• Published 2nd Jan 2018
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The Maretian - Kris Overstreet



Mark Watney is stranded- the only human on Mars. But he's not alone- five astronauts from a magical kingdom are shipwrecked with him.

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Sols 52-55

AMICITAS FLIGHT THREE – MISSION DAY 49
ARES III SOL 52

TRANSCRIPT – WATER TELEGRAPH EXCHANGE, ESA BALTIMARE and ESA SHIP AMICITAS

AMICITAS: Amicitas calling Baltimare, use suit SG for responses, over.

ESA: Baltimare calling Amicitas, copy transmit via SG suit, over.

AMICITAS: DF – all crops planted. Alien wants to use ship radio to attempt to contact his people. Request second attempt Comm Alpha and Comm Gamma. Over.

ESA: Stand by, over.

ESA: Ready for Comm Gamma, over.

AMICITAS: DF – Initiating Comm Gamma, over.

AMICITAS: DF – Comm Gamma concluded. Negative response on radio. Over.

ESA: Confirm negative connection on radio, no signal received. Over.

AMICITAS: DF – standing by for Comm Alpha, over.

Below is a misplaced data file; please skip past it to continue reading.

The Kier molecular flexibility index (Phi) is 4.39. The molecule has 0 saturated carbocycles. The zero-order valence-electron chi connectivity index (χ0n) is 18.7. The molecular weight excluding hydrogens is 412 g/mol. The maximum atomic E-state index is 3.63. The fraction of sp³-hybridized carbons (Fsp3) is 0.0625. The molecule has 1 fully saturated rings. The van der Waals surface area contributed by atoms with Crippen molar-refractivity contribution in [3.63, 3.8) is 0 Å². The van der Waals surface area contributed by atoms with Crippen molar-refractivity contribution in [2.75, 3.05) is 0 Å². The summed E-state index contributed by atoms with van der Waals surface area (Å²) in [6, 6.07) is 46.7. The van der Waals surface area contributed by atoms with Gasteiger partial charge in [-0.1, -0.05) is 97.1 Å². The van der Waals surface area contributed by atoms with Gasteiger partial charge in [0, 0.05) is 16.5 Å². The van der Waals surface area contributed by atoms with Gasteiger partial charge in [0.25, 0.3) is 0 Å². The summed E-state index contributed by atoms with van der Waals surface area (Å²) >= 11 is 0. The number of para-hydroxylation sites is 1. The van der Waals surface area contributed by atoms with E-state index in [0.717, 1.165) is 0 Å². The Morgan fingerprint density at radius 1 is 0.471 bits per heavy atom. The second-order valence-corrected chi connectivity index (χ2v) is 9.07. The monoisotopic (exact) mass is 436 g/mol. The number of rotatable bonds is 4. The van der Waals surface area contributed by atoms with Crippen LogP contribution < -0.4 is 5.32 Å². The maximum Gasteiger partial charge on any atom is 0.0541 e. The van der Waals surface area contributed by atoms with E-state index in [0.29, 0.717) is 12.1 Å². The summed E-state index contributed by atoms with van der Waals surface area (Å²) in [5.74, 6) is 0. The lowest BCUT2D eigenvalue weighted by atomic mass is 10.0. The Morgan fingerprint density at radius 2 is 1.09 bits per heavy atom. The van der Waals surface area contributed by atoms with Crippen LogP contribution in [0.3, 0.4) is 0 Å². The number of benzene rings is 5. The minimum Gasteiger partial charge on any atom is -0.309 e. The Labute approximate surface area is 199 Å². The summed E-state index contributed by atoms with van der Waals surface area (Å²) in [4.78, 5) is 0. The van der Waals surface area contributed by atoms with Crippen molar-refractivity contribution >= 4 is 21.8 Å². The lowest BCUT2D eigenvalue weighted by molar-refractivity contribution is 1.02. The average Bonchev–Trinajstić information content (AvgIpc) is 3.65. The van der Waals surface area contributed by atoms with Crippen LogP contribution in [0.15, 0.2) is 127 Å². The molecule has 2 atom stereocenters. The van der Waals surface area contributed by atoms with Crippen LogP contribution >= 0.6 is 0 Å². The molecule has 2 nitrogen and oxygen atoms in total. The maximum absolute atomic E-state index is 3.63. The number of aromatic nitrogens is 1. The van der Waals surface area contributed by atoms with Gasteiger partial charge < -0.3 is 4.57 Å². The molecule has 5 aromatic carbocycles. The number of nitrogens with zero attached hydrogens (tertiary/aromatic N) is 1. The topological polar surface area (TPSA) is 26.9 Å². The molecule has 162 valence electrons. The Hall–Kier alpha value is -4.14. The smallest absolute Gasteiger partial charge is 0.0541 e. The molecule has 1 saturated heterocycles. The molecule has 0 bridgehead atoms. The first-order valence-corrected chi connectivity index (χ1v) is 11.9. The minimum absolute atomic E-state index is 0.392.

ESA: Comm Alpha result negative this end. We calculate insufficient magic on your end for connection, over.

AMICITAS: DF – copied. Any better ideas, over?

ESA: Please confirm report ample quantities of enchantable crystal, over?

AMICITAS: Confirm quartz and related crystals, plenty of them, over.

ESA: Prepare for long message tomorrow regarding modifications to telepresence array for replacement crystal for comms system.

AMICITAS: Copy long message tomorrow to modify comms. Twenty-five hours from now? Over.

ESA: Confirm twenty-five hours mark. Go for alien use of non-magic radio systems. Out.

MISSION LOG – SOL 55

Well, I just finished putting the pony radio back together for the last time. I’m pretty sure everything’s the way I found it, not that it matters.

It’s been a frustrating four sols. It began with a conversation with Dragonfly about their radio. The pony ship’s primary communications system used magic, and it’s offline, despite several attempts to fix it. (They’re going to make a replacement core for their magic radio, but that has to wait until Spitfire clears Starlight for more magic use. She’s gone nine days without so much as a spark from her horn.) But they did have a normal, electromagnetic radio for emergency use, and Dragonfly showed me the specs on it.

The pony radio uses frequency modulation and a combined transceiver antenna. The antenna was under the skin of the ship on top of the cockpit, so it wasn’t too difficult for me to get to after Fireball gave me a boost. So far, so good, right? I could loot the thing, hook it up to the Hab radio, and contact NASA via relay through one of the orbiting satellites overhead, right?